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I have a project where I'm already working on a traditional 3 layers architecture (Entity / Business / UI), and I'm applying the repository pattern and IoC.

The idea here is that we are the business owners yet the business is evolving and cannot say there is actually a domain final and ready to be implemented. My entities do not contain complex business and I'm keeping my business logic in the business layer.

Is there really an extra value from moving to DDD although we are already making use of the repository pattern and IoC, should I incorporate my business into my entities?

[Edit] Assuming it is the best thing to do, would:

  • Merging the entity layer into the business layer rather than being separate

    (to avoid cyclic references since entities can have behavior and even call business services in my understanding)

  • Moving some of the business services behavior into the domain entities where applicable be the first step to have a domain model?



Prerequisites for the successful application of DDD:

  • Your domain is not trivial
  • The project team has experience and interest in OOP/OOD
  • You have access to domain experts
  • You have an iterative process
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3 Answers 3

up vote 0 down vote accepted

This is hardly yes/no question.

Does a method from business layer work only with a single instance of some class ? Move it inside the class.

Does it work with collection(s), several different classes and/or the logic is more complex ? There is probably no universal answer, whatever you decide do not introduce circular dependencies and try to break existing ones - sooner or later you'll be grateful for that when some refactoring is necessary.

After you're done, inspect API and remove from it as much as possible.

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The main idea of DDD is not to just use the repository, and it has nothing to do with IoC, it is about having a business ubiquitous language, and design your domain layer in terms of entities and value objects reflecting your business, this way you need to really model it in an object oriented way where objects encapsulates data and include behavior, this way the application will be more maintainable in terms of business logic and will be extensible by utilizing object oriented techniques like abstraction, polymorphism, composition, ...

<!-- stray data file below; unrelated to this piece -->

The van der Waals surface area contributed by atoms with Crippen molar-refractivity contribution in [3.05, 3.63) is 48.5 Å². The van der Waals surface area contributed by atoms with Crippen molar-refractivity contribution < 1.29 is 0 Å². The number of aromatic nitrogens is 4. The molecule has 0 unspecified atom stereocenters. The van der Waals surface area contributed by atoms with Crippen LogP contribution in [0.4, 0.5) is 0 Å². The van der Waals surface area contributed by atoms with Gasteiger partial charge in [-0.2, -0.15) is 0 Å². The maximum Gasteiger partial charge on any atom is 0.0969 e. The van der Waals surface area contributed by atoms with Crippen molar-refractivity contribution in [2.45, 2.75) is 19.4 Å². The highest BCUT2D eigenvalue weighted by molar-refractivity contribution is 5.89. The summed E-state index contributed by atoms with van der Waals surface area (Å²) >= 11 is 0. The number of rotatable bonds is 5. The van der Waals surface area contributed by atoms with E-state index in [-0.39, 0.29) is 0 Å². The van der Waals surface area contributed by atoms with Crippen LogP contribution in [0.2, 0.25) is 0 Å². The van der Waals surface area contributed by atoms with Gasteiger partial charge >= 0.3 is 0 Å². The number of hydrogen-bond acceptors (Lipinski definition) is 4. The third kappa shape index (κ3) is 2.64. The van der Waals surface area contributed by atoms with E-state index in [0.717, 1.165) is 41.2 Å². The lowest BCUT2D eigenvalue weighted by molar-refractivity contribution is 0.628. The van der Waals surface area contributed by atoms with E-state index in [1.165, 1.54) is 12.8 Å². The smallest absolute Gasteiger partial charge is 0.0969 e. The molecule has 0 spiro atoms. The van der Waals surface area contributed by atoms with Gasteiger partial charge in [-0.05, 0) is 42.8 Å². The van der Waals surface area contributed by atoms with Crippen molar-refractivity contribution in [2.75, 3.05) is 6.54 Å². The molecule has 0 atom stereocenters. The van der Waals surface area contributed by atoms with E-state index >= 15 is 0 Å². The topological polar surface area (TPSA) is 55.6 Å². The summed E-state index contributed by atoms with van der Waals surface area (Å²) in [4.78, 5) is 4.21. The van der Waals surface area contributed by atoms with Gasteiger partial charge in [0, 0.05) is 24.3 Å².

So the answer would be yes

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You may be getting confused between Domain Model and DDD. Domain Model is an architectural pattern in which business entities are implemented as OO classes and which utilises the repository pattern, whereas DDD is a set of processes and principles for analysing and modelling the business. DDD is really a more refined and formal way of implementing Domain Model.

Anyhow, you should not need a domain that is 'final' and 'ready to be implemented' as both Domain Model and DDD are designed for an evolving domain model.

You say that the business layer contains the logic and not the entities, when in fact the entities ARE the business layer (or Domain).

I would say the overhead in implementing Domain Model is minimal, and almost always worth it in the long term with an evolving model.

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In that case, would merging the entity layer into the business layer rather than being separate (to avoid cyclic references), moving some of the business services behavior into the domain entities and having both interact with each other be the first step to have a domain model? –  user997923 Oct 17 '11 at 6:42
I don't fully understand your distinction between business layer and entity layer, but yes, the entities should contain the business behaiour. You may also be confusing the application layer, which sits above the domain, which calls the business logic and persists the entities. –  Paul T Davies Oct 17 '11 at 8:29
Ex: (Entity Layer: Employee) (Business Layer: EmployeeService). both resides in different assemblies, Business layer references entity layer, All logic related to employee is in the EmployeeService (Add, Terminate, etc..) while the entity contains only basic properties FirstName, etc.. –  user997923 Oct 17 '11 at 16:49

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